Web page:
- inability to get key specialised methods to work;
- difficulty obtaining access to materials, specimens, animals, study sites, data, literature, primary sources or specialist assistance; and
- disruption or destruction of plans due to political unrest, natural disasters and the vagaries of nature.
e) Has sufficient assessment been made of any safety and health hazards, for example in relation to field work and other off-campus work and travel as well as laboratory and other technical work, and are there plans for addressing these?
f) Overall, is there evidence that adequate risk assessment of the project has been undertaken, and are there plans for management of risk? Please see the University's Safety and Health policies.
a) Is the proposed timeframe for the research realistic, reasonable and consistent with the length of candidature for the degree?
b) Is there sufficient detail in the planned timing for completion of different phases of the research (milestones) whereby the candidate and supervisors can monitor progress?
c) Are the tasks that have been set out for Confirmation of Candidature fair, with reasonable and measurable outcomes, and are they consistent with the Board's expectations?
d) If the candidate plans to undertake formal coursework, is this within the limits set previously by the Board (maximum 24 points) and necessary for the research program, as required in the relevant University rules?
e) Has the candidate made an adequate assessment of the generic and research skills required to bring their project to a timely completion? For example, these might include skills in statistics and academic writing, as well as specific skills pertaining to the research.
f) In general, does the candidate appear to have the appropriate skills to complete the research and thesis?
g) If the candidate does not appear to have the appropriate skills, have they developed a realistic strategy for achieving them?
This resource includes lists of the resources provided to research candidates by individual UWA schools.
a) Is the budget presented in sufficient detail and are the anticipated annual costs realistic?
b) Has the school agreed to underwrite the costs of the research, including any necessary field work? If extra funds are required above those to be provided by the School, are these guaranteed? If not, is there a contingency plan in the case of the funds not being available?
Please see the relevant ethics guidelines.
a) Does the proposed research include:
- the use of animals or human subjects, including the latter as respondents to questionnaires;
- genetic manipulation or use of genetically modified organisms;
- potentially hazardous procedures or situations;
- potent teratogens or carcinogens; or
- ionising radiation?
If approval has not been obtained, what is the timeframe for this, and should approval be a pre-requisite for confirmation of candidature?
b) If the research includes any of the above, has the candidate completed any appropriate training?
If appropriate training has not been completed, what is the timeframe for this, and should completion of such training be a pre-requisite for confirmation of candidature?
Please see the University's Intellectual Property Policy and Guidelines on Research Ethics and Conduct and some general information for candidates on confidentiality and intellectual property.
Examples of problems that arise in relation to intellectual property include:
- disputes between candidates, supervisors and other collaborators about authorship of publications;
- disputes between candidates, supervisors and funding organizations about ownership of intellectual property with commercialisation potential;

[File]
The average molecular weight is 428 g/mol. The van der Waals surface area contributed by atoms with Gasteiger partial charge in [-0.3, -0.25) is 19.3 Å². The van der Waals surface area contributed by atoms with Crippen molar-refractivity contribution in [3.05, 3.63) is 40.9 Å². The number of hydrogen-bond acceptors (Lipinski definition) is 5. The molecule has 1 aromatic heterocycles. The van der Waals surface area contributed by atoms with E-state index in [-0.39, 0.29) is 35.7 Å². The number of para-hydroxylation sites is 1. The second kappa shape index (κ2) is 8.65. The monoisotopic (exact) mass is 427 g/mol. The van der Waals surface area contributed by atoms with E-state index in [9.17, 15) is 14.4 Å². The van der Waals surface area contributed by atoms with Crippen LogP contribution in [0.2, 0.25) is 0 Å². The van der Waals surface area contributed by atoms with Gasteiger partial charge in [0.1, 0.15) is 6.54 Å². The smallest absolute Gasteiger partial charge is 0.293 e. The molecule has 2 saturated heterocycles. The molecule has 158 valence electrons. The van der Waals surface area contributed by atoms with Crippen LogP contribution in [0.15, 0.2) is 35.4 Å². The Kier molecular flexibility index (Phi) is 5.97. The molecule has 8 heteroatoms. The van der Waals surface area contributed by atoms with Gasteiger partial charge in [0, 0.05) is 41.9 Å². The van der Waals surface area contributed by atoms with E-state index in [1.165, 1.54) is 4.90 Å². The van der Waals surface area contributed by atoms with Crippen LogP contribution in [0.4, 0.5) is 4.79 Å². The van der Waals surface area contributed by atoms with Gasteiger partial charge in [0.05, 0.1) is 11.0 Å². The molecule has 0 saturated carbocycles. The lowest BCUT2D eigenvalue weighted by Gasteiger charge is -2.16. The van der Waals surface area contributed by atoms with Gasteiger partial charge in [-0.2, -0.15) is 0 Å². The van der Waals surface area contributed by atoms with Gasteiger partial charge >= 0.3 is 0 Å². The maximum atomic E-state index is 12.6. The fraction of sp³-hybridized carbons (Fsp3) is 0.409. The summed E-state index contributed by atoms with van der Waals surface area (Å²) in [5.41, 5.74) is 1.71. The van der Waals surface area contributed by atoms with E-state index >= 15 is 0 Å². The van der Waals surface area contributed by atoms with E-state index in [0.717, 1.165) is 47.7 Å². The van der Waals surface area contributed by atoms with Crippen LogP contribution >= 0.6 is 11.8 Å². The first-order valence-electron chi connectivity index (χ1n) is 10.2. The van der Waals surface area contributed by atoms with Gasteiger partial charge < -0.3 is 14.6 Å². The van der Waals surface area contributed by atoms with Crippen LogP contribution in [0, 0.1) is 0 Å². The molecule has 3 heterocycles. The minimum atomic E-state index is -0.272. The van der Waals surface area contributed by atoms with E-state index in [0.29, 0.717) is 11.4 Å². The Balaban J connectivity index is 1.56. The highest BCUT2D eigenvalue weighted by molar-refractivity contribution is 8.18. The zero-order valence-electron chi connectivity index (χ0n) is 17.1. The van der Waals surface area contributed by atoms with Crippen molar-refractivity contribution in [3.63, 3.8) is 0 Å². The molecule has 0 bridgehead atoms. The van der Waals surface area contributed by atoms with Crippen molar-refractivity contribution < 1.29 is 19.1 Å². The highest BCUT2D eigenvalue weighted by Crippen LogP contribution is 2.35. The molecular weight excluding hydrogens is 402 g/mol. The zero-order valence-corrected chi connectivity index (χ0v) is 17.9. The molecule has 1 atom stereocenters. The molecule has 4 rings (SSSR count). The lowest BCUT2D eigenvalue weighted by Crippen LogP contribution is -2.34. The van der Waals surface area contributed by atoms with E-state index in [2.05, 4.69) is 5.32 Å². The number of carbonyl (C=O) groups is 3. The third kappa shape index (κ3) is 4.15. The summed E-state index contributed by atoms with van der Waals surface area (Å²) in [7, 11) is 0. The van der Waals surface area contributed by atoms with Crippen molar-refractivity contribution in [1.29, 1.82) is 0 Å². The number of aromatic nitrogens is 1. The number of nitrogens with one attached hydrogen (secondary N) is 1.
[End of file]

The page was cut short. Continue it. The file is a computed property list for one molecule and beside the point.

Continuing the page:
- disputes between candidates and supervisors about the ownership of data, especially in the event of a change of supervisor;
- disputes between candidates and supervisors about the ownership of research ideas or plans, especially in the event of a change of supervisor; and
- concerns raised by examiners about the level of candidates' contribution to co-authored published work included in theses.
a) Have actual and potential intellectual property issues been addressed adequately in the proposal?
b) Is it likely that there will be publications arising from the research? If so, is there evidence that the candidate and supervisor/s have discussed and reached appropriate agreement on authorship of these publications?
c) If there is an intellectual property agreement, has it been duly signed by all parties? In particular, is it clear that the student has understood and agreed the implications of the intellectual property agreement?
a) Are all the sections of the proposal complete?
b) Is the proposal generally acceptable as a piece of academic writing at the required level?
c) In particular, is there evidence of problems in relation to plagiarism, insufficient or inappropriate referencing or inadequate English expression?
d) If there are problems with the standard of the proposal as a piece of academic writing, do the tasks required for confirmation of candidature include specific activities to develop the candidate's writing/English skills?
Board members assessing applications for upgrade from master's to PhD are requested to consider all the points above. In addition, the following points might be useful for consideration:
a) Why did the applicant enrol initially in a master's rather than a PhD? It might be that they were not advised/permitted to enrol directly into a PhD because they were not qualified to do so.
If this was the case, is there sufficient new evidence that this applicant is now qualified for enrolment in the PhD, in terms of their demonstrated ability to complete independent research at PhD level?
b) Are there scholarship or other funding issues that should be brought to the attention of the Graduate Research and Scholarships Office with respect to the proposed upgrade of this candidate?
An example of such an issue might be an international candidate who has guaranteed funding support for the tenure of a master's but not necessarily for a PhD.